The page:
Kia's muscle-bound grand tourer oozes charm and offers huge bang for the buck
When the Kia Stinger strikes The Kia Stinger offers a delirious ride with precision and finesse. Its cabin is elaborately equipped. ST PHOTO: SEAH KWANG PENG

We all know how fast the Korean brands have advanced - how, in a fraction of a lifetime, they have gone from nasty to tasty.

The Kia Stinger, however, says more than "we've arrived". It shouts "we're taking over the world".

Styled like a cross between a classic American muscle car and a German fastback, the evocatively named Stinger is visually striking. Just looking at the car raises your pulse by a couple of beats.

Two variants are available here: a wallet-friendly 2-litre and a no-holds-barred 3.3 V6. Force-fed by two turbos, the 3,342cc six-cylinder makes 365bhp and 510Nm of torque from 1,300rpm.

That alone is a recipe for a delirious ride. And to get the specifics out of the way, we are talking about a century sprint of 4.9 seconds and a maximum velocity of 270kmh.

But what makes the Stinger special is the way it delivers its performance. Behind the wheel, the car feels as intuitive, as engaging and as emotional as a well-crafted Continental grand tourer.

The car moves in exactly the way you wish it to move. Its chassis responds to steering and throttle inputs with precision and finesse. And there is no detectable lag or vagueness in the three key functions: steering, throttle and brakes.

As precise as it feels, the car is not clinically cold. It is an emotional ride, with all the appropriate sounds to accompany its fury, a touch of wildness to spice up its impeccable road manners and an undefinable aura which makes special cars special.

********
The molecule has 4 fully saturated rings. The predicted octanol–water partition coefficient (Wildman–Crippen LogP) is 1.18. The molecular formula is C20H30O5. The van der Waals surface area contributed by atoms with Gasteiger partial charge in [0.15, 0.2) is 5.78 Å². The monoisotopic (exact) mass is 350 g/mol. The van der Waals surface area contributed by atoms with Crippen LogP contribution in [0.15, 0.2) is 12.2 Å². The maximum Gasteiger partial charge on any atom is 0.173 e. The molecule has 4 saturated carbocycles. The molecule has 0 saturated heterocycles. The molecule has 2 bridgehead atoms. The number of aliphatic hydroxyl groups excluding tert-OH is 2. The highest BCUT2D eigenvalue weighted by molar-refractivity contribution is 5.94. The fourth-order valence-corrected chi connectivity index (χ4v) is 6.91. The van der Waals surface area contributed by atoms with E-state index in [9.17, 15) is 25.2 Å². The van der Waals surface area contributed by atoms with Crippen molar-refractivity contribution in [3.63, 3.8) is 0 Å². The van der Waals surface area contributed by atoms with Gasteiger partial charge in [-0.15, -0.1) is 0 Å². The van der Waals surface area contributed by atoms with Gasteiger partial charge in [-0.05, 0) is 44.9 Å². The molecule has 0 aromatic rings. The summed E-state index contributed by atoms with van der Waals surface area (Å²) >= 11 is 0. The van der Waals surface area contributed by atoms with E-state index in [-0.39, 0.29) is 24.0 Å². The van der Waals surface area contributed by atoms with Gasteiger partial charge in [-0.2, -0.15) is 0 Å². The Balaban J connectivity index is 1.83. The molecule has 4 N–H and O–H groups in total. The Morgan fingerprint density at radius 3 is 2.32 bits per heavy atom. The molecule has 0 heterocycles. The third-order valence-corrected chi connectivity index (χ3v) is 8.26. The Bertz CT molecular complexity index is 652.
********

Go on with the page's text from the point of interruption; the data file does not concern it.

Like all modern performance machines, the Stinger comes with a choice of driving modes. But unlike them, its selection dial is calibrated with a bit more imagination.

For work-day commutes, the default Comfort setting is ideal. It gives a good mix of heartiness and efficiency, without leaving any hint of a grin on your face by the time you step into the office.

The Sport mode turns up the performance volume by a notch. Quite suitable when that snooty colleague from the corporate office pulls alongside in his BMW "four-door" coupe.

Sport+ is a bare-knuckled mode, with significantly sharper throttle, transmission, suspension and steering. You should preferably be in a Friday frame of mind for this mode because the car's electronic stability control is also deactivated.

In this mode, the biggish rear-wheel-drive wags its tail each time you power up. And its exhaust note goes from rumble to roar as the car transforms into a Panamera-hunting beast which demands commitment but rewards generously.

Mode selection is done via an easy-to-reach dial on the centre console, with an intuitive clockwise operation for performance dial-ups. BMW's M button aside, this dial is the quickest way to toggle between Jekyll and Hyde.

Other functions in the elaborately equipped cockpit are just as logical. And the cabin is sumptuously furnished and impressively finished, save for a few sharp edges.

And that, essentially, underscores the Stinger's proposition. The car is a steroidal brute with a huge helping of civility. It is not a track machine, but would probably be quite competent in a circuit against similar rivals.

Its ride is not at all punishing, with its suppleness accentuated by a long wheelbase. Yet, the car is not averse to sharp corners. Its low roofline coupe-like form exudes sportiness, but still offers plenty of practicality inside.

Priced just a little more than a basic German premium contender with half the power and personality, the Stinger 3.3 is almost a no-brainer. If Kia continues on this track, it could very well take over the world in another 20 years.